CentralAsia (CA) – Military history suggests that the current Ukrainian campaign is much more complex than the public thinks, writes Foreign Policy.
The stated policy of the Ukrainian government is to reclaim all territory captured by Russia since 2014, including Crimea. To achieve this goal by military action, the Ukrainian military must solve one of the most difficult military tasks: they must break through dense, well-prepared defensive positions, find a passage, and then either quickly advance to an important geographical target, such as the Sea of Azov, hoping to unravel along the way the remnants of the defending Russian army, or to quickly try to encircle part of the sizable Russian forces in the hope of destroying them.
Failure in such a campaign would mean that Ukraine is likely destined for a long war of attrition—an unfavorable war that pits it against a much more populous country. Ukraine naturally wants to avoid a war of attrition by succeeding in its breakthrough campaign. But military history suggests that the problems here are more serious than is commonly believed – at least among the population in the West.
The breakthrough problem arose during World War I, when European nations first became rich and populous enough to defend very long fronts—in some cases, almost their entire frontier. They were helped in this by significant improvements in firepower, including range, rate of fire, accuracy and lethality, which increased the typical advantage of the defenders: the ability to choose the terrain on which they will fight, build fortifications and organize their forces in ways that allow the most effective use of firepower, for example, setting up ambushes.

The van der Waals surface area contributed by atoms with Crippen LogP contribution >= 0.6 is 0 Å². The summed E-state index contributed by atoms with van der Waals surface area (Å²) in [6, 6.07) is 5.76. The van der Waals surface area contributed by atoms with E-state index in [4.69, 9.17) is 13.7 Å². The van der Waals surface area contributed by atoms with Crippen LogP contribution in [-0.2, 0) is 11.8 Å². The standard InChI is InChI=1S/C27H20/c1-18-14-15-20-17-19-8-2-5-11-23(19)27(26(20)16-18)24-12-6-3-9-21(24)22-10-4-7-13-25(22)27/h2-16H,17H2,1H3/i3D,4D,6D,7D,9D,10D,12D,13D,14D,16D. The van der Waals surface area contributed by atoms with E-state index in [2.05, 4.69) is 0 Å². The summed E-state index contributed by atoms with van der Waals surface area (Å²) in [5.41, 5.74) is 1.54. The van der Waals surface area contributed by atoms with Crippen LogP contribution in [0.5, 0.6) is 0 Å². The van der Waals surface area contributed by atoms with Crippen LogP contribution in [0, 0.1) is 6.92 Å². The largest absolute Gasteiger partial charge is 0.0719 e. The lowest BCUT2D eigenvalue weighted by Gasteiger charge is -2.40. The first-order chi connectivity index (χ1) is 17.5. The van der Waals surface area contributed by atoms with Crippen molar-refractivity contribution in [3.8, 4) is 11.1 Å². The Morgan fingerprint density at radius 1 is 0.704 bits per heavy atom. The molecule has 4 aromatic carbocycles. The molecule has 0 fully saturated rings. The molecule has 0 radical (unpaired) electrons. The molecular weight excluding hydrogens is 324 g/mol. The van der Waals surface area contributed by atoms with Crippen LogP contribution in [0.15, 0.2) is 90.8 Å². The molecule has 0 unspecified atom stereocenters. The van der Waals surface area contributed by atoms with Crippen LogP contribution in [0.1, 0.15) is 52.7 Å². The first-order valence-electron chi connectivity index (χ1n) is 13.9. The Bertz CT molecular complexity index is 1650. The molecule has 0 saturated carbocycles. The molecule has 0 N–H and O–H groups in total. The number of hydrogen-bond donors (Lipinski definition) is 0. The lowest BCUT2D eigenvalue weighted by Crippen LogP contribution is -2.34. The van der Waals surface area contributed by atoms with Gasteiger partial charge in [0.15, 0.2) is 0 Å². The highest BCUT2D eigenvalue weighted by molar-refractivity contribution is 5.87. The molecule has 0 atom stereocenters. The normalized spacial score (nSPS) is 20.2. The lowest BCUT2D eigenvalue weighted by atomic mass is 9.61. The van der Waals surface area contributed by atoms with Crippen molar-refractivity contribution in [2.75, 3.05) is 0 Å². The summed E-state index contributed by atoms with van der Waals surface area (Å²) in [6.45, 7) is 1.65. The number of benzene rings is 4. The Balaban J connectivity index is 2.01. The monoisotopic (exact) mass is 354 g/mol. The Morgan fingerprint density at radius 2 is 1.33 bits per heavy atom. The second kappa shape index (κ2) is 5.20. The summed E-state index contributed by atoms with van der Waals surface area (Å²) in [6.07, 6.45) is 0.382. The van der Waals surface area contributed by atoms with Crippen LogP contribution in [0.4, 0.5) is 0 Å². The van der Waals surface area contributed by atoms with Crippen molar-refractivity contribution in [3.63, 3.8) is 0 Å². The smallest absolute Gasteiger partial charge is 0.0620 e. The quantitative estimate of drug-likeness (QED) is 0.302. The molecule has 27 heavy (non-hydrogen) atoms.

The sophistication of tanks, fighters, and radio communications enabled experienced attackers to break through defenses early in World War II, but over time, defenders found ways to use the same means. The mobility of armored forces allows the defender to quickly transfer reserves to those segments of his defense that seem to be the most vulnerable. With reasonable air defense, lateral movement of armored vehicles behind their lines is much easier than moving armored vehicles forward against a defended position. Defense added to its repertoire of techniques the massive use of anti-tank and anti-personnel landmines, which US analysts concluded shortly after World War II were very cost-effective as anti-tank weapons, accounting for as much as 20% of all tanks.